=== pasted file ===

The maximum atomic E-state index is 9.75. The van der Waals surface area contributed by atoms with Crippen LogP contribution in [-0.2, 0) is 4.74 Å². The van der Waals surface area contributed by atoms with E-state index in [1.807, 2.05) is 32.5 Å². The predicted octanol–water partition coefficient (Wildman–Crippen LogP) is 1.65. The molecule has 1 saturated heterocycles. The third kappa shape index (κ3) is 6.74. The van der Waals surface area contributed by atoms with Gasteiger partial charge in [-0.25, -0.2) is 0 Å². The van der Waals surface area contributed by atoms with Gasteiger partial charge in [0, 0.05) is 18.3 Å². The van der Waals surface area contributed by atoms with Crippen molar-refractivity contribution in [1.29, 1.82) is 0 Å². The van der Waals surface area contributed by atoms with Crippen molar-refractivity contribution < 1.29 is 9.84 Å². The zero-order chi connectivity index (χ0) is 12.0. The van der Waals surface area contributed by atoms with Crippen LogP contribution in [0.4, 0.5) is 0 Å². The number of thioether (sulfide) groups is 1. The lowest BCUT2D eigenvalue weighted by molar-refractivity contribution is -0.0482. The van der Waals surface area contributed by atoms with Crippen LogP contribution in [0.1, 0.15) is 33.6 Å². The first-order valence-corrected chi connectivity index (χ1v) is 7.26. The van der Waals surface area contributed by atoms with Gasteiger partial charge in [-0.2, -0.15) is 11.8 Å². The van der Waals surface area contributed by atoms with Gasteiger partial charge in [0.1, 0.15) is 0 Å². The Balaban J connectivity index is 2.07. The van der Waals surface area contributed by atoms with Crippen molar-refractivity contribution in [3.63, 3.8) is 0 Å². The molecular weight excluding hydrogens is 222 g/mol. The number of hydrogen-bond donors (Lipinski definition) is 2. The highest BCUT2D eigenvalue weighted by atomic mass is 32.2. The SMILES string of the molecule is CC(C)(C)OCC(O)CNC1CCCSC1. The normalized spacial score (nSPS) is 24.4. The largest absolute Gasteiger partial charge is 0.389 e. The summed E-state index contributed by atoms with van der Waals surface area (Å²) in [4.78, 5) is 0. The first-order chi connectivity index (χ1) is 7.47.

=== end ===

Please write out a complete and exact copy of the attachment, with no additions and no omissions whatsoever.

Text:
The maximum atomic E-state index is 9.75. The van der Waals surface area contributed by atoms with Crippen LogP contribution in [-0.2, 0) is 4.74 Å². The van der Waals surface area contributed by atoms with E-state index in [1.807, 2.05) is 32.5 Å². The predicted octanol–water partition coefficient (Wildman–Crippen LogP) is 1.65. The molecule has 1 saturated heterocycles. The third kappa shape index (κ3) is 6.74. The van der Waals surface area contributed by atoms with Gasteiger partial charge in [-0.25, -0.2) is 0 Å². The van der Waals surface area contributed by atoms with Gasteiger partial charge in [0, 0.05) is 18.3 Å². The van der Waals surface area contributed by atoms with Crippen molar-refractivity contribution in [1.29, 1.82) is 0 Å². The van der Waals surface area contributed by atoms with Crippen molar-refractivity contribution < 1.29 is 9.84 Å². The zero-order chi connectivity index (χ0) is 12.0. The van der Waals surface area contributed by atoms with Crippen LogP contribution in [0.4, 0.5) is 0 Å². The number of thioether (sulfide) groups is 1. The lowest BCUT2D eigenvalue weighted by molar-refractivity contribution is -0.0482. The van der Waals surface area contributed by atoms with Crippen LogP contribution in [0.1, 0.15) is 33.6 Å². The first-order valence-corrected chi connectivity index (χ1v) is 7.26. The van der Waals surface area contributed by atoms with Gasteiger partial charge in [-0.2, -0.15) is 11.8 Å². The van der Waals surface area contributed by atoms with Gasteiger partial charge in [0.1, 0.15) is 0 Å². The Balaban J connectivity index is 2.07. The van der Waals surface area contributed by atoms with Crippen molar-refractivity contribution in [3.63, 3.8) is 0 Å². The molecular weight excluding hydrogens is 222 g/mol. The number of hydrogen-bond donors (Lipinski definition) is 2. The highest BCUT2D eigenvalue weighted by atomic mass is 32.2. The SMILES string of the molecule is CC(C)(C)OCC(O)CNC1CCCSC1. The normalized spacial score (nSPS) is 24.4. The largest absolute Gasteiger partial charge is 0.389 e. The summed E-state index contributed by atoms with van der Waals surface area (Å²) in [4.78, 5) is 0. The first-order chi connectivity index (χ1) is 7.47.